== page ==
LEWISTON, Idaho (AP) -- Potlatch Corp. is cutting back operations at three northern Idaho mills, temporarily laying off 415 workers.
The Spokane, Wash.-based wood products company said it would halt operations at its Lewiston lumber mill on Monday, with work to resume Dec. 1, idling 220 workers for the three weeks.
Potlatch, Idaho's largest private landowner, will close its St. Maries plywood mill from Nov. 10 through 14, resume production from Nov. 17-24, then stop again until Dec. 1, affecting 160 workers. Its Post Falls particle board plant, with 35 employees, currently is closed and will remain so until orders increase.
"The wood products market is at a 25-year low now and the amount of orders from our customers is not improving," Matt Van Vleet, Potlatch's Lewiston spokesman, told the Lewiston Tribune. "So we unfortunately have no choice but to balance our product (inventory) with demand."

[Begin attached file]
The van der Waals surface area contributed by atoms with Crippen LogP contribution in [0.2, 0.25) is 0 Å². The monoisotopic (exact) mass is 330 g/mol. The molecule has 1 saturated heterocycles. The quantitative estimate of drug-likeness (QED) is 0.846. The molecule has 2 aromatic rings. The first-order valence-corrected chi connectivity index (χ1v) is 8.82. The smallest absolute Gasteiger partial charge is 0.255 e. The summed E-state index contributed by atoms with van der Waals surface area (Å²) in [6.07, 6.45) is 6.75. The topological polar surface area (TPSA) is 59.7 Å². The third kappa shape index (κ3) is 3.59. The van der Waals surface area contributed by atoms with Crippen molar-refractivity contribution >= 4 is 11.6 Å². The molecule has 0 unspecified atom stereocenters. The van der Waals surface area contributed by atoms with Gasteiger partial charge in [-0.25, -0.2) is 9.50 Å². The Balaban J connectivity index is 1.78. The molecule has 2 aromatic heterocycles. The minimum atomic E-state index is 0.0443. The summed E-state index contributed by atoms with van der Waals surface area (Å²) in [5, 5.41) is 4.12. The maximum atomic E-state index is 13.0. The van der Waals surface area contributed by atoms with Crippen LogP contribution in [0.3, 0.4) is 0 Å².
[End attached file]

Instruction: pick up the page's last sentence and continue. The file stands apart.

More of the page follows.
The only Potlatch wood products operations running normal schedules in upcoming weeks are sawmills in St. Maries and Warren, Ark., Van Vleet said.
Van Vleet said all hourly employees at the Lewiston mill can take paid vacation if they have it available. Salaried employees will take vacation or work on projects, he said.
The company also said a stud mill that employs 120 workers in Gwinn, Mich., will be down Nov. 17 through Nov. 30. Another 60 employees at a stud mill in Bemidji, Minn., will be temporarily out of work through Nov. 14.
In October, the company warned it might have to reduce hours.
"Markets have deteriorated since the end of September and it is very difficult to see a catalyst that will change our outlook before year end," Mike Covey, Potlatch's chief executive officer, said at the time.
Potlatch workers in northern Idaho have faced downtime previously this year. In June, the company laid off about 100 people in the sawmill and a cedar products plant for about a week when rain and snow melt prevented the company from getting logs to the mill.
The company employs about 1,700 people in Lewiston, with some of them making tissue products and paperboard, for which demand remains high.